Edgar Allan Poe

The brilliance of Poe (1809-1849) can be seen in his poems. The poems are as melodious as Bryant's but more dramatic in their effects. "Israfel" is Poe's poetic apology for himself, while "Annabel Lee" mourns the death of a beautiful girl, a recurring subject in Poe's writing.

One of the most remarkable things about the pair of poems reprinted below is their melody. The are singable, not as a popular or concert song is, but with a wild kind of word music. As you read these lines, aloud or to yourself, you will probably be able to understand why Poe was considered so skillful a poet. The rhythms of "Israfel" are rapid; the lines move fast. The beat is strong and skillfully varied. The vowel sounds are higher than in ordinary writing, helping to make the voice that reads them sound like a musical instrument such as the harp.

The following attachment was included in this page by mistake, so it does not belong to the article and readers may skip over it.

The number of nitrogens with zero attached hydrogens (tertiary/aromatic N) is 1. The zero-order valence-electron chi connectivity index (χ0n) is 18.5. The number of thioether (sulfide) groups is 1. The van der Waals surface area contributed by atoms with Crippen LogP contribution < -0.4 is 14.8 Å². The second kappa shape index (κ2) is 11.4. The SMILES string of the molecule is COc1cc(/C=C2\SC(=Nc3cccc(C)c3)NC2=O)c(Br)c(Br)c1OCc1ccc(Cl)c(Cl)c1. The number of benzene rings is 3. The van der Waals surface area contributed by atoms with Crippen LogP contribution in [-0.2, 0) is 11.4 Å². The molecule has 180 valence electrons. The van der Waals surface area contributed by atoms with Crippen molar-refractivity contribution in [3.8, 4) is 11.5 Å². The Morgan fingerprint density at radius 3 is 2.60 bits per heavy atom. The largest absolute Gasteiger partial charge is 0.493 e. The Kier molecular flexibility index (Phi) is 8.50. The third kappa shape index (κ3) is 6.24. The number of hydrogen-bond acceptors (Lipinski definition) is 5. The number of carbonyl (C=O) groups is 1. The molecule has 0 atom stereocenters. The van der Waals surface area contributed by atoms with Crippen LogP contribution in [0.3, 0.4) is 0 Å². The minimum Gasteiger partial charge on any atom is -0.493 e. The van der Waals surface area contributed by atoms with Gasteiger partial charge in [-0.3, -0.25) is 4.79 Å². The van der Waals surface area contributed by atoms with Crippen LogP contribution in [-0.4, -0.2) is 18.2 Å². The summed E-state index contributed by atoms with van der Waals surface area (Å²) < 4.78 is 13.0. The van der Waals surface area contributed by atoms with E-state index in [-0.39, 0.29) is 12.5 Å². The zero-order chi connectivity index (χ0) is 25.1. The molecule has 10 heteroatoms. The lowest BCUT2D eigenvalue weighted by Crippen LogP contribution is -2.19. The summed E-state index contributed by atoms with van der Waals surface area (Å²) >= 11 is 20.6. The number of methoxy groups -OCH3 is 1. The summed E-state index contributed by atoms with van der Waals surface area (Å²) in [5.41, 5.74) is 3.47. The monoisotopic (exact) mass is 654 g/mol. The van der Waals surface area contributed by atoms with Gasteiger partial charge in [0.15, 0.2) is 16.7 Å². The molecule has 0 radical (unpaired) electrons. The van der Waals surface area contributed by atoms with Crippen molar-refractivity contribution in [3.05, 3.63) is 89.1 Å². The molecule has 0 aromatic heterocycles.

It is worth nothing that some of Poe's work has nothing to do with America. Unlike those of some of his contemporaries, Poe's subjects and themes were either universal or exotic. He had little interest in the topical or everyday occurrences, seeking instead to avoid factuality or logical clarity that would make a poem understandable to the common intellect. For the most part, Poe's poems do not truly illuminate; they are not expected to have plot. He continually emphasized estrangement, disappearance, silence, oblivion, and all ideas that suggest non-being. It was the idea of approximating nothingness that most excited him in his own poetry and that of other poets.